On Mon, Jan 23, 2017 at 9:00 PM, Nikhil Sontakke
<nikh...@2ndquadrant.com> wrote:
> Hi Stas,
>> So, here is brand new implementation of the same thing.
>> Now instead of creating pgproc entry for prepared transaction during 
>> recovery,
>> I just store recptr/xid correspondence in separate 2L-list and
>> deleting entries in that
>> list if redo process faced commit/abort. In case of checkpoint or end
>> of recovery
>> transactions remaining in that list are dumped to files in pg_twophase.
>> Seems that current approach is way more simpler and patch has two times less
>> LOCs then previous one.
> The proposed approach and patch does appear to be much simpler than
> the previous one.
> I have some comments/questions on the patch (twophase_recovery_list_2.diff):
> 1)
> +       /*
> +        * Move prepared transactions from KnownPreparedList to files, if any.
> +        * It is possible to skip that step and teach subsequent code about
> +        * KnownPreparedList, but whole PrescanPreparedTransactions() happens
> +        * once during end of recovery or promote, so probably it isn't worth
> +        * complications.
> +        */
> +       KnownPreparedRecreateFiles(InvalidXLogRecPtr);
> +
> Speeding up recovery or failover activity via a faster promote is a
> desirable thing. So, maybe, we should look at teaching the relevant
> code about using "KnownPreparedList"? I know that would increase the
> size of this patch and would mean more testing, but this seems to be
> last remaining optimization in this code path.

That's a good idea, worth having in this patch. Actually we may not
want to call KnownPreparedRecreateFiles() here as promotion is not
synonym of end-of-recovery checkpoint for a couple of releases now.

> 3) We are pushing the fsyncing of 2PC files to the checkpoint replay
> activity with this patch. Now, typically, we would assume that PREPARE
> followed by COMMIT/ABORT would happen within a checkpoint replay
> cycle, if not, this would make checkpoint replays slower since the
> earlier spread out fsyncs are now getting bunched up. I had concerns
> about this but clearly your latest performance measurements don't show
> any negatives around this directly.

Most of the 2PC syncs just won't happen, such transactions normally
don't last long, and the number you would get during a checkpoint is
largely lower than what would happen between two checkpoints. When
working on Postgres-XC, the number of 2PC was really more funky.

> 6) Do we need to hold TwoPhaseStateLock lock in shared mode while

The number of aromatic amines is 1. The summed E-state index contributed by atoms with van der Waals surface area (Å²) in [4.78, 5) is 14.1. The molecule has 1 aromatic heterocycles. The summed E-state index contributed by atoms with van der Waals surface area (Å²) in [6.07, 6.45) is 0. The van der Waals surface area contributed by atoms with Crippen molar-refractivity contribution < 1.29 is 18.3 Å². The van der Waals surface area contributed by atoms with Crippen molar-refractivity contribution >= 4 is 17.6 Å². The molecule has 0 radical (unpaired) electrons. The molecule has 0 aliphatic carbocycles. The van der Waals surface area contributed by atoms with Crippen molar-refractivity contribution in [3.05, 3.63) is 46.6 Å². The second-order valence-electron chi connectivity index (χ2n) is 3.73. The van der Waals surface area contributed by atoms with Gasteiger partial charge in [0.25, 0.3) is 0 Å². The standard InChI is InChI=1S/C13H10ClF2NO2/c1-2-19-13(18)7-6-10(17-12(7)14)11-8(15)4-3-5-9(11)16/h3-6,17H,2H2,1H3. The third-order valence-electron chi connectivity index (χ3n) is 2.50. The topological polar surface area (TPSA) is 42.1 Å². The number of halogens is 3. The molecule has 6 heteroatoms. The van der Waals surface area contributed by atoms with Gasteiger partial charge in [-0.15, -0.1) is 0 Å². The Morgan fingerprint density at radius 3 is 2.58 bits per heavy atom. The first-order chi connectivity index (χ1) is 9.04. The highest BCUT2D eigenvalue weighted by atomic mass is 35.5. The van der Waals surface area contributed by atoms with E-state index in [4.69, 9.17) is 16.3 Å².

> calling KnownPreparedRecreateFiles()? I think, it does not matter in
> the recovery/replay code path.

It does not matter as the only code path tracking that would be the
checkpointer in TwoPhaseCheckpoint(), and this 2PC recovery patch does
not touch anymore TwoPhaseStateData. Actually the patch makes no use
of it.

> 7) I fixed some typos and comments. PFA, patch attached.
> Other than this, I ran TAP tests and they succeed as needed.
> On 23 January 2017 at 16:56, Stas Kelvich <s.kelv...@postgrespro.ru> wrote:
>> I did tests with following setup:
>> * Start postgres initialised with pgbench
>> * Start pg_receivexlog
>> * Take basebackup
>> * Perform 1.5 M transactions
>> * Stop everything and apply wal files stored by pg_receivexlog to base 
>> backup.
>> All tests performed on a laptop with nvme ssd
>> number of transactions: 1.5M
>> start segment: 0x4
>> -master non-2pc:
>>     last segment: 0x1b
>>     average recovery time per 16 wal files: 11.8s
>>     average total recovery time: 17.0s
>> -master 2pc:
>>     last segment: 0x44
>>     average recovery time per 16 wal files: 142s
>>     average total recovery time: 568s
>> -patched 2pc (previous patch):
>>     last segment: 0x44
>>     average recovery time per 16 wal files: 5.3s
>>     average total recovery time: 21.2s
>> -patched2 2pc (dlist_push_tail changed to dlist_push_head):
>>     last segment: 0x44
>>     average recovery time per 16 wal files: 5.2s
>>     average total recovery time: 20.8s

The difference between those two is likely noise.

By the way, in those measurements, the OS cache is still filled with
the past WAL segments, which is a rather best case, no? What happens
if you do the same kind of tests on a box where memory is busy doing
something else and replayed WAL segments get evicted from the OS cache
more aggressively once the startup process switches to a new segment?
This could be tested for example on a VM with few memory (say 386MB or
less) so as the startup process needs to access again the past WAL
segments to recover the 2PC information it needs to get them back
directly from disk... One trick that you could use here would be to
tweak the startup process so as it drops the OS cache once a segment
is finished replaying, and see the effects of an aggressive OS cache
eviction. This patch is showing really nice improvements with the OS
cache backing up the data, still it would make sense to test things
with a worse test case and see if things could be done better. The
startup process now only reads records sequentially, not randomly
which is a concept that this patch introduces.

Anyway, perhaps this does not matter much, the non-recovery code path
does the same thing as this patch, and the improvement is too much to
be ignored. So for consistency's sake we could go with the approach
proposed which has the advantage to not put any restriction on the
size of the 2PC file contrary to what an implementation saving the
contents of the 2PC files into memory would need to do.

>> So skipping unnecessary fsyncs gave us x25 speed increase even on ssd (on 
>> hdd difference should be bigger).
>> Pushing to list's head didn’t yield measurable results, but anyway seems to 
>> be conceptually better.

That's in the logic of more recent segments getting priority as
startup process reads the records sequentially, so it is definitely

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